(I met Jennifer Dwight recently in my capacity as archivist at Colorado College, her alma mater. I invited her to participate in the Dead Guy blog, and I'm happy to say she took me up on it.)
A Conversation Between Two Award-winning Mystery Writers: Michelle Cox, Author of A Girl Like You (2016) and the forthcoming A Ring of Truth, and Jennifer Dwight, Author of The Tolling of Mercedes Bell (2016)
Michelle, I was so glad to meet you at Book Expo America in May this year and to run into you again in July on the book tours for our new books. It’s delightful to meet a kindred spirit and fellow mystery/suspense writer! I loved reading your novel, A Girl Like You, and was charmed by the set and setting (post-WWI Chicago). What inspired you to write a murder mystery set in that time and place?
Thanks, Jennifer! It was fun meeting you as well. And thanks for the compliments about A Girl Like You. As for what drew me to that period, I’d have to say I was inspired by my time working in a nursing home in my early twenties. I had heard so many great stories from that era, and I guess I just fell in love with it. One of those stories, actually, was the basis for A Girl Like You.
But what about The Tolling of Mercedes Bell?—which was excellent, by the way! It really kept me on the edge of my seat—such an intriguing story. Where did you get the idea for it?
When I started working as a litigation paralegal in the San Francisco area, it was the early 1980s. AIDS, the crack cocaine epidemic, and homelessness were exploding. In contrast, rampant materialism infused the new Yuppie culture. It was a dark, dramatic time. I had just moved from Colorado and underwent culture shock in a fairly major way. The cases I worked on were peopled with con-artists, and many of the friends I made here later died of AIDS or had friends who did. Deception seemed to permeate my work and many of my friends’ experiences, so the seeds of my novel were planted.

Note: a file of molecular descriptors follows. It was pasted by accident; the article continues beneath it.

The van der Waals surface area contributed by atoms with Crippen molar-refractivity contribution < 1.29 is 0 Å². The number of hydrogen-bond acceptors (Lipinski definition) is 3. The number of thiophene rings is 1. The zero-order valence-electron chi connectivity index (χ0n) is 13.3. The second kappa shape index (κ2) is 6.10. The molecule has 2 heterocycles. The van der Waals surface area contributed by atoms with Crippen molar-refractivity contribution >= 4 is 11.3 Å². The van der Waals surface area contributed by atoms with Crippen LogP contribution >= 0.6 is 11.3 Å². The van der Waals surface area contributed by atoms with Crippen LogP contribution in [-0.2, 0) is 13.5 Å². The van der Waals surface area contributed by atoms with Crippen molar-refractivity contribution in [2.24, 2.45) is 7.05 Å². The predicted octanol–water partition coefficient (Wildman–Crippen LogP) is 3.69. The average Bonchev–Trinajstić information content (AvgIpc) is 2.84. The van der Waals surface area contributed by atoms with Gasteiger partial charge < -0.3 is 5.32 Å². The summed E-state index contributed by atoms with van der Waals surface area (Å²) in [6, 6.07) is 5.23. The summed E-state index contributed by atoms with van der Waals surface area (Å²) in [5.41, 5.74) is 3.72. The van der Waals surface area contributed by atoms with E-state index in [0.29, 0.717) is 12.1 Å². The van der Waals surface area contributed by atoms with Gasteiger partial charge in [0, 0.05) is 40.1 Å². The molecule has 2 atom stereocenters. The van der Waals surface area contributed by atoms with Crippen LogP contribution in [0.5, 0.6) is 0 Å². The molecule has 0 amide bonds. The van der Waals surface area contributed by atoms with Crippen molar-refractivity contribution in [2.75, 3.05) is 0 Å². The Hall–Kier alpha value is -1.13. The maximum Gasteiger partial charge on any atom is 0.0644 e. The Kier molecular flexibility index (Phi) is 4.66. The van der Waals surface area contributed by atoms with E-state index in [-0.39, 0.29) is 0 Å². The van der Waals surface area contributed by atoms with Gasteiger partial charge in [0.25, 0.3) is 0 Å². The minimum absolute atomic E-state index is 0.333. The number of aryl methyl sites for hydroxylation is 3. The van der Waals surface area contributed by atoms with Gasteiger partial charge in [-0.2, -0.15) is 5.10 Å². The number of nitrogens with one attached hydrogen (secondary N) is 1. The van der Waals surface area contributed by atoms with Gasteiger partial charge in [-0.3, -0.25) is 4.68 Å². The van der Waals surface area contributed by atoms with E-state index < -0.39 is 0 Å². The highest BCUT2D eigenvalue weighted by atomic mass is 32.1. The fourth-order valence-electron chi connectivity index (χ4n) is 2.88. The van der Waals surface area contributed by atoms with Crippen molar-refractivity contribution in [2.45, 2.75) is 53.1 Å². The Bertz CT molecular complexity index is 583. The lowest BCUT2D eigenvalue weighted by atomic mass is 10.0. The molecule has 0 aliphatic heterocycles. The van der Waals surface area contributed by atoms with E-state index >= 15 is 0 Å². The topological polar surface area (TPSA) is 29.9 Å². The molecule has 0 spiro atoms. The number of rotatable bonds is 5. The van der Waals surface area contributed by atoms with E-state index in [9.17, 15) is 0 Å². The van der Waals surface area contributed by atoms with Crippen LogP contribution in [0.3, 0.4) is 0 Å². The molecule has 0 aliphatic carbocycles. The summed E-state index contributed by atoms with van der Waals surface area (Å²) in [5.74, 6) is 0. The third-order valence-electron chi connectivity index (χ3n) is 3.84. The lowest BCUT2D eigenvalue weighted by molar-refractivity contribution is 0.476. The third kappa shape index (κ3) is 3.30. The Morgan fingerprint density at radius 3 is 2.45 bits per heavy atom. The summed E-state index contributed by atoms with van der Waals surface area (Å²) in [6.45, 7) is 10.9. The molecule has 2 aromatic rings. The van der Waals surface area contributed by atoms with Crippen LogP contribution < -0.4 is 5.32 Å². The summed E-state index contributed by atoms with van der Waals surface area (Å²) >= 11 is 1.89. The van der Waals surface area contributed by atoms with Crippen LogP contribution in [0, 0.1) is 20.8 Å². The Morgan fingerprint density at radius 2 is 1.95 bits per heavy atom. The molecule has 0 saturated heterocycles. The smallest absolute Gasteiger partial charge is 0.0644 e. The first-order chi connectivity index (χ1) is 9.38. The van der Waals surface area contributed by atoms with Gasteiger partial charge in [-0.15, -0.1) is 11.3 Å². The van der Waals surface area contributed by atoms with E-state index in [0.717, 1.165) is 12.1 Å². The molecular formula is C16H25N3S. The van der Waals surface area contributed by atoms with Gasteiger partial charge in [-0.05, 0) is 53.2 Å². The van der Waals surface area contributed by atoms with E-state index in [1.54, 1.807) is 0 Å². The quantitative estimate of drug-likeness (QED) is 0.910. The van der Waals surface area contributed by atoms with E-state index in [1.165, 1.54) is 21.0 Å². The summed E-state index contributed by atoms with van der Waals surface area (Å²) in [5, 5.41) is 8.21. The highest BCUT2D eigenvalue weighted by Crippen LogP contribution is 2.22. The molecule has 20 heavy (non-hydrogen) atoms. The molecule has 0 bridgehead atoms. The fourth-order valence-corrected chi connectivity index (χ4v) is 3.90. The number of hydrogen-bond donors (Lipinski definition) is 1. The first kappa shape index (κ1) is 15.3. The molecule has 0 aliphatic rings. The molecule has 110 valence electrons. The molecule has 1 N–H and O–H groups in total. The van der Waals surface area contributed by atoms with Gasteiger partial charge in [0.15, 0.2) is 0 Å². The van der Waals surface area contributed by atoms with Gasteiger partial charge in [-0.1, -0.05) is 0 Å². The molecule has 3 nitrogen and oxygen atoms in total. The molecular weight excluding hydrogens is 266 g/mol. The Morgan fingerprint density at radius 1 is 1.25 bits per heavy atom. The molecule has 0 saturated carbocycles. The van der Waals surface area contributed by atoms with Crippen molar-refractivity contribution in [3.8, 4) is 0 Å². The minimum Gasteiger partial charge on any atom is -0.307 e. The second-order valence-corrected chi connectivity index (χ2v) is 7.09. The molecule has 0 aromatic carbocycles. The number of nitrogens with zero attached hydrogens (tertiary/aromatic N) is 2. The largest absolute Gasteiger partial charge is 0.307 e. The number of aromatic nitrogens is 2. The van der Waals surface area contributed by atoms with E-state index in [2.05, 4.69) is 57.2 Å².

Michelle, tell us about your background. How long have you been writing? What insights can you share with aspiring writers?
Although I have a degree in English literature, I hadn’t thought seriously about taking up writing—nothing beyond a clever birthday card or perhaps a witty email, anyway—until very recently. Writing is something I always thought about but never had time for or was too afraid to try. But with all three of my kids in school now and relatively self-sufficient, I decided it was time to test the waters. No more excuses!